Preventing Data Theft by Departing Employees
Posted July 10, 2023
When employees leave a company, there is a heightened risk of data theft, which is also known as data leakage or exfiltration. This risk is present whether an employee’s departure is voluntary or not.
The consequences of data theft from insiders can be severe, as an organization’s most valued data assets and secrets are vulnerable. Data leakage events can impact a company’s financials through lost business and intellectual property, and they can result in reputational damage, litigation and regulatory fines.
Departing employees may have various motives for stealing sensitive corporate data, and it is crucial to be aware of and look for warning signs that an insider may engage in this impropriety. This article offers more information on warning signs and provides actions businesses can take to help prevent these occurrences.
Reasons Sensitive Data May Be Stolen
There are several reasons departing employees may take corporate data. While some may have malicious intent, other incidents may be the result of accidents or misunderstandings. The following are common reasons a departing employee may take corporate data:
- To secure a new job or compete with a former employer—A company’s trade secrets or intellectual property can be valuable to a competitor. A departing employee may leverage this data to obtain a new job or gain an advantage in a new position by using it to compete with their former employer.
- For personal financial gain—A former employee may be able to sell data they take, or they may be able to use it to jumpstart their own business venture.
- To seek revenge—Departing employees may be disgruntled or frustrated about the circumstances of their transition. This may lead to malicious destruction of data to sabotage or disrupt their previous company’s operations.
- On accident—Data exfiltration may not always be the result of malevolent actors. Departing employees may incorrectly believe the data was theirs, or they may accidentally retain it by failing to sufficiently wipe the devices they used for business purposes.
Data Theft Warning Signs
Companies can work to prevent data theft by proactively monitoring warning signs. Indicators that an employee may compromise sensitive information include actions such as:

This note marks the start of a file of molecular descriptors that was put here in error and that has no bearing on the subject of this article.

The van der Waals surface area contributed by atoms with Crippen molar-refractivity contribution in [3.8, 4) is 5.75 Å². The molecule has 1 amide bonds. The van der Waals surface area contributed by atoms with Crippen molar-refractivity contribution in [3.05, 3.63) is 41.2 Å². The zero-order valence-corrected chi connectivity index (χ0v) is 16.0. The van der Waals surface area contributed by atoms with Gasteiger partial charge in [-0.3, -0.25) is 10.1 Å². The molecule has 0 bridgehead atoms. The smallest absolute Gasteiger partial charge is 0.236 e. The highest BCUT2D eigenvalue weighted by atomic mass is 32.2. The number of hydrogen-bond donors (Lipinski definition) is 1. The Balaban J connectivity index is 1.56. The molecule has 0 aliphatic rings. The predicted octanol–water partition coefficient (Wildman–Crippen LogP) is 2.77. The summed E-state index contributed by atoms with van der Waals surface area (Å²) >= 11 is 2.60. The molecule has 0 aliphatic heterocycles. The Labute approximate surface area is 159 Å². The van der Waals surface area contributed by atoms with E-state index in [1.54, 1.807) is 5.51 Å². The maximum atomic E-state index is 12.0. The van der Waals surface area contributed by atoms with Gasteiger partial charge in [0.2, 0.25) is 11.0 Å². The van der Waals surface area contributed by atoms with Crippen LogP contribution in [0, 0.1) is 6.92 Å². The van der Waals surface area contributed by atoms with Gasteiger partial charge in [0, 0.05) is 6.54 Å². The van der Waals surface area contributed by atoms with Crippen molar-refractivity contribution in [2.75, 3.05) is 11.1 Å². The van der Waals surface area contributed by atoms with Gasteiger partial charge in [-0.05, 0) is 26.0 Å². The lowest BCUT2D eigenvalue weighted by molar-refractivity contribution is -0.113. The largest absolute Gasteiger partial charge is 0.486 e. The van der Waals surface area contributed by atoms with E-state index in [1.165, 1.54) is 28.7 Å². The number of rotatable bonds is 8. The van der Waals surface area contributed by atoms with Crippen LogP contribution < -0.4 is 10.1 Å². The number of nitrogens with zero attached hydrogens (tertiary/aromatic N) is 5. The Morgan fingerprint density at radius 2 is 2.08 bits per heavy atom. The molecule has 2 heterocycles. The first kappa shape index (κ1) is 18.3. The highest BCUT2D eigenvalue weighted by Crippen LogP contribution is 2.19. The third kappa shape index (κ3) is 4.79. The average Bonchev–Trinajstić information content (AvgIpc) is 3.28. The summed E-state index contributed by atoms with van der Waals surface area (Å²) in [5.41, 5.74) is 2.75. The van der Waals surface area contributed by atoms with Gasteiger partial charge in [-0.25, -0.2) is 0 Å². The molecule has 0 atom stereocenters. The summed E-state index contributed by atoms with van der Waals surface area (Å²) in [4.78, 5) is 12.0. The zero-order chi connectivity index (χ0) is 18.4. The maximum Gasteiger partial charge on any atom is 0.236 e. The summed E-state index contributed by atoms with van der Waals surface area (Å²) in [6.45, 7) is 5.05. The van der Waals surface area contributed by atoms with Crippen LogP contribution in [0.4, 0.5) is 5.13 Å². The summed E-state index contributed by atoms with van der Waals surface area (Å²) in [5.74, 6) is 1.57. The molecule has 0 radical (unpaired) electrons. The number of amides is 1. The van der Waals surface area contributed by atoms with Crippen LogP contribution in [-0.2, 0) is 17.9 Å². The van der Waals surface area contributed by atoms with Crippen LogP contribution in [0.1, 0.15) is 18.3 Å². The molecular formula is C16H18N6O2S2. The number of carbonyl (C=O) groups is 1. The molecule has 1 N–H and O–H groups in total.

- Engaging in suspicious web-based activities, including utilizing incognito browsers, having several webmail accounts, researching how to bypass security and using personal file sharing platforms
- Using unauthorized personal devices for business activities
- Accessing business data at unconventional times or repeatedly
- Downloading or transferring an inordinate amount of data
- Requesting to gain access to information that is outside the scope of their job description
- Recording or taking screenshots of company meetings
- Acting out of character or in a way that is against company policies
- Trying to trick or pressure coworkers into gaining access to their data
Organizations can implement the following strategies to reduce the risk of departing employee data theft:
- Be proactive. Look for warning signs to stop data theft before it happens.
- Establish clear policies and procedures. Policies should state the delineation between personal and business use of data, devices, networks and other technologies. They should also contain procedures on how this information will be disseminated to new, existing and departing employees.
- Assign ownership of insider threat risks. Designate someone within the organization to be responsible for updating the data theft prevention program, conducting employee trainings and maintaining a data theft incident response plan.
- Have a zero-trust mindset when employees leave. Assume a departing employee will retain some access to sensitive information after they leave. Utilize tools that create a full audit trail should an issue arise.
- Acknowledge that no system will be completely effective in stopping all data theft. No matter how advanced, technological data loss prevention systems are not capable of preventing all instances of data exfiltration. Continually update your policies and regularly test your procedures.
- Encourage cross-collaboration between business units (e.g., HR and IT). This can be particularly useful during offboarding to ensure equipment is returned in a timely matter and departing employee access to data is restricted when necessary.
Data theft from departing employees presents a significant exposure, and companies must be aware of warnings signs and techniques to mitigate its associated risks. For more risk management guidance, contact Horst Insurance today.